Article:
Search the library catalog for:
Los Angeles River (Calif.) Environmental conditions.
Read articles including:
"Thirteen Ways of Seeing Nature in L.A." by Jenny Price
"Rethinking Environmental Racism" by Laura Pulido
Check the library catalog for print books such as:
Visit web sites for organizations including:
Look at interactive maps:
CalEnviroScreen 2.0 Mapping Applications and Data [Read LA Times article about this map: Barboza, Tony. "New Map could Refocus State's Pollution Battles; it Scores Environmental Hazards in 8,000 Census Tracts." Los Angeles Times Apr 23 2014. ProQuest. Web. 25 Apr. 2014 . ]
View online videos:
Expansion of urban land in LA 1877-2000 - Prepared for the NYU Stern Urbanization Project using data compiled by Shlomo Angel, Jason Parent, Daniel Civco, and Alejandro Blei for The Atlas of Urban Expansion, published by the Lincoln Institute of Land Policy.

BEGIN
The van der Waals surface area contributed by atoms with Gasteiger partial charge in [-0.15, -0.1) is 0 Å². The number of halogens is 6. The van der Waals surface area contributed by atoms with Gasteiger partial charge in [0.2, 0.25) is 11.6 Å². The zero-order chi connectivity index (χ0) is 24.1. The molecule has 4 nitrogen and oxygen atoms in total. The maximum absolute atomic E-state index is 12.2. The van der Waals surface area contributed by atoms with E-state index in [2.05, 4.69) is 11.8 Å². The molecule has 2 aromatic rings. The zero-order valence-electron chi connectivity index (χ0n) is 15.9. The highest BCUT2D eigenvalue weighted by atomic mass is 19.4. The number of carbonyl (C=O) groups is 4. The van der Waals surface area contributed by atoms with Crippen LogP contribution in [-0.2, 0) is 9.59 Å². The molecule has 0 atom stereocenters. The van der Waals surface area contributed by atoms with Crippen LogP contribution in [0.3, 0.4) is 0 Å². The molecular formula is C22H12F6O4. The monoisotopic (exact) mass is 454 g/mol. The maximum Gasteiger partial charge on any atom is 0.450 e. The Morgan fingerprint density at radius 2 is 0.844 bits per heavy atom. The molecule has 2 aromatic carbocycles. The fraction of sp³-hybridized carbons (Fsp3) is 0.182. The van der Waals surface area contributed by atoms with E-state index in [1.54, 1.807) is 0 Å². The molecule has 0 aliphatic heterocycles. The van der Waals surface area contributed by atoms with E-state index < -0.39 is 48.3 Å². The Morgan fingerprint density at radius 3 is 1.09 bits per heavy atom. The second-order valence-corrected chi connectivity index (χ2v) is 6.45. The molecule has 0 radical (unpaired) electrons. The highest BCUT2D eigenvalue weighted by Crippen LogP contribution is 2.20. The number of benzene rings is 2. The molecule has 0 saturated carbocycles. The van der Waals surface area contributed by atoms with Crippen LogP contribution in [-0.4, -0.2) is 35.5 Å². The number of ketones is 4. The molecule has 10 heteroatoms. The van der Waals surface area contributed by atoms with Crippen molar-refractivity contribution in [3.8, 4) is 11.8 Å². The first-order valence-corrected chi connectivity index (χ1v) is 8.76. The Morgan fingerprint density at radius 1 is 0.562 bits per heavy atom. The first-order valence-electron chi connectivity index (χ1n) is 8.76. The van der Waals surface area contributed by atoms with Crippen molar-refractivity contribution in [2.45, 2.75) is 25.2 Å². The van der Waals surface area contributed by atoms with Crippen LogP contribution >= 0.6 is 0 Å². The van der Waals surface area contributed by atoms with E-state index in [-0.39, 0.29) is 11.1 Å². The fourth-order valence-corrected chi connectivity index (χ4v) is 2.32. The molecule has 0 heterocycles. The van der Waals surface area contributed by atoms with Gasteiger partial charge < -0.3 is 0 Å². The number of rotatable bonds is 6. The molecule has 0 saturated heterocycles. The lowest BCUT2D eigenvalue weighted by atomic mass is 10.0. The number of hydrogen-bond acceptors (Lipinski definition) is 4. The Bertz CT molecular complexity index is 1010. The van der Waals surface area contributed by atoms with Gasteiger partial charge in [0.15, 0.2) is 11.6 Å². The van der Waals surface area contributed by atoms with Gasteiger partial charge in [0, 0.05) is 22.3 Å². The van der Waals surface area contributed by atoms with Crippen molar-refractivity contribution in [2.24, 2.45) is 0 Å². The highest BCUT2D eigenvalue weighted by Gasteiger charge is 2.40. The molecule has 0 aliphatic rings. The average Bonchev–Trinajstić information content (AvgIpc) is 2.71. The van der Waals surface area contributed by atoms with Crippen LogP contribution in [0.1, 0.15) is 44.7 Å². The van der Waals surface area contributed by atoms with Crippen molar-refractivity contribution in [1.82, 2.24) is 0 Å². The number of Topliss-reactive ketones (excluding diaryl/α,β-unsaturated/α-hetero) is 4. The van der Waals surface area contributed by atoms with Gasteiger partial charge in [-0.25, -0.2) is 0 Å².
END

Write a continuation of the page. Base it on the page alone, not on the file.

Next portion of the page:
In addition to the EBL e-book collection, other online books can be found in the library catalog. For example:
A Dictionary of Human Geography gives us this definition of bioregionalism:
An environmentalist belief that human societies should adapt to living harmoniously within bioregions. These are territories defined by natural rather than political conditions. A bioregion can be defined as an area in which topography, soils, plant and animal life, climate, weather, and human culture are relatively homogeneous and integrated. It may correspond with a watershed. The concept was formulated by environmentalist Peter Berg and ecologists Raymond Dasmann in 1970s northern California, but has not been taken up much beyond North America. Although bioregions share many of the ideas of classical regional geography, human geographers have not developed the idea.
Peter Berg [read his article about bioregionalism defined]
Kirkpatrick Sale [read: "Bioregionalism - a sense of place." The Nation 12 Oct. 1985: 336+. Opposing Viewpoints in Context. Web.]